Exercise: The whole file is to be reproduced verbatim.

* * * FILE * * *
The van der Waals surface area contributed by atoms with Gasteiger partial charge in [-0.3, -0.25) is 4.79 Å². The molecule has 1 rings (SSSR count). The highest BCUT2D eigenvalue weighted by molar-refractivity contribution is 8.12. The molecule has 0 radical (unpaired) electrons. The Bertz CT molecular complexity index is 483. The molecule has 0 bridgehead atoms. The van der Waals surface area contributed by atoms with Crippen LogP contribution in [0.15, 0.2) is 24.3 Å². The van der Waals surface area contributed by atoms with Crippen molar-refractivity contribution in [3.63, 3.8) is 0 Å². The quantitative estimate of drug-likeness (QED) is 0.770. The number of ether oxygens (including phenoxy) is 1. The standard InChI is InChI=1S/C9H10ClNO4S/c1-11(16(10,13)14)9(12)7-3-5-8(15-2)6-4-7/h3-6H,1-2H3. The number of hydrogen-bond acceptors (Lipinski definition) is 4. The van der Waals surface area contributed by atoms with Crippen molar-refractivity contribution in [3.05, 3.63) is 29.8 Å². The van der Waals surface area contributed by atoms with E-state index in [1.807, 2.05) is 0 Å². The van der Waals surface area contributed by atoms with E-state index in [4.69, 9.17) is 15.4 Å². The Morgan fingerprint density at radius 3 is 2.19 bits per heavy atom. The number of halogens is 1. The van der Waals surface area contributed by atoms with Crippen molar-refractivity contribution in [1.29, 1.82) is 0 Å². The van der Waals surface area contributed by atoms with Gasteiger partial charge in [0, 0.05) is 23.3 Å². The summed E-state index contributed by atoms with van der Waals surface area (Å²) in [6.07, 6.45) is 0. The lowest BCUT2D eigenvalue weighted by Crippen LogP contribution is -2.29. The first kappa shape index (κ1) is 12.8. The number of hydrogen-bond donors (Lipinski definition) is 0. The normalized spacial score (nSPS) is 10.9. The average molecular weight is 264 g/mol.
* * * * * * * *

The van der Waals surface area contributed by atoms with Gasteiger partial charge in [-0.3, -0.25) is 4.79 Å². The molecule has 1 rings (SSSR count). The highest BCUT2D eigenvalue weighted by molar-refractivity contribution is 8.12. The molecule has 0 radical (unpaired) electrons. The Bertz CT molecular complexity index is 483. The molecule has 0 bridgehead atoms. The van der Waals surface area contributed by atoms with Crippen LogP contribution in [0.15, 0.2) is 24.3 Å². The van der Waals surface area contributed by atoms with Crippen molar-refractivity contribution in [3.63, 3.8) is 0 Å². The quantitative estimate of drug-likeness (QED) is 0.770. The number of ether oxygens (including phenoxy) is 1. The standard InChI is InChI=1S/C9H10ClNO4S/c1-11(16(10,13)14)9(12)7-3-5-8(15-2)6-4-7/h3-6H,1-2H3. The number of hydrogen-bond acceptors (Lipinski definition) is 4. The van der Waals surface area contributed by atoms with Crippen molar-refractivity contribution in [3.05, 3.63) is 29.8 Å². The van der Waals surface area contributed by atoms with E-state index in [1.807, 2.05) is 0 Å². The van der Waals surface area contributed by atoms with E-state index in [4.69, 9.17) is 15.4 Å². The Morgan fingerprint density at radius 3 is 2.19 bits per heavy atom. The number of halogens is 1. The van der Waals surface area contributed by atoms with Crippen molar-refractivity contribution in [1.29, 1.82) is 0 Å². The van der Waals surface area contributed by atoms with Gasteiger partial charge in [0, 0.05) is 23.3 Å². The summed E-state index contributed by atoms with van der Waals surface area (Å²) in [6.07, 6.45) is 0. The lowest BCUT2D eigenvalue weighted by Crippen LogP contribution is -2.29. The first kappa shape index (κ1) is 12.8. The number of hydrogen-bond donors (Lipinski definition) is 0. The normalized spacial score (nSPS) is 10.9. The average molecular weight is 264 g/mol.